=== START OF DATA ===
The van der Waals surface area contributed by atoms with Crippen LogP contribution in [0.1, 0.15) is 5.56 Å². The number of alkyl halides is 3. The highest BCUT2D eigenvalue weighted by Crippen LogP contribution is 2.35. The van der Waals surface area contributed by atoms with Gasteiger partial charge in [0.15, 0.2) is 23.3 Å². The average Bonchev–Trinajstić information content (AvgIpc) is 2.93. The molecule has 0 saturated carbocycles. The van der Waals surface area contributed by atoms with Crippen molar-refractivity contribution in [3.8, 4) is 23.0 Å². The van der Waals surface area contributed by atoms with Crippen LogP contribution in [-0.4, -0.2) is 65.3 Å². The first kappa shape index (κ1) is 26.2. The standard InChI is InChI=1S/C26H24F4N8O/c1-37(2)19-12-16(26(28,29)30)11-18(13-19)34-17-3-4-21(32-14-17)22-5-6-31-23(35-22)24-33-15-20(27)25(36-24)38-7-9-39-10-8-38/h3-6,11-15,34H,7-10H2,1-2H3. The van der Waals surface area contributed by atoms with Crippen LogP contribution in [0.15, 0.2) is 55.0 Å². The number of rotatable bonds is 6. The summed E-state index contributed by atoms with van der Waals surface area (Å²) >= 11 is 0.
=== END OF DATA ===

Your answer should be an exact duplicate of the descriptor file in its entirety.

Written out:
The van der Waals surface area contributed by atoms with Crippen LogP contribution in [0.1, 0.15) is 5.56 Å². The number of alkyl halides is 3. The highest BCUT2D eigenvalue weighted by Crippen LogP contribution is 2.35. The van der Waals surface area contributed by atoms with Gasteiger partial charge in [0.15, 0.2) is 23.3 Å². The average Bonchev–Trinajstić information content (AvgIpc) is 2.93. The molecule has 0 saturated carbocycles. The van der Waals surface area contributed by atoms with Crippen molar-refractivity contribution in [3.8, 4) is 23.0 Å². The van der Waals surface area contributed by atoms with Crippen LogP contribution in [-0.4, -0.2) is 65.3 Å². The first kappa shape index (κ1) is 26.2. The standard InChI is InChI=1S/C26H24F4N8O/c1-37(2)19-12-16(26(28,29)30)11-18(13-19)34-17-3-4-21(32-14-17)22-5-6-31-23(35-22)24-33-15-20(27)25(36-24)38-7-9-39-10-8-38/h3-6,11-15,34H,7-10H2,1-2H3. The van der Waals surface area contributed by atoms with Crippen LogP contribution in [0.15, 0.2) is 55.0 Å². The number of rotatable bonds is 6. The summed E-state index contributed by atoms with van der Waals surface area (Å²) >= 11 is 0.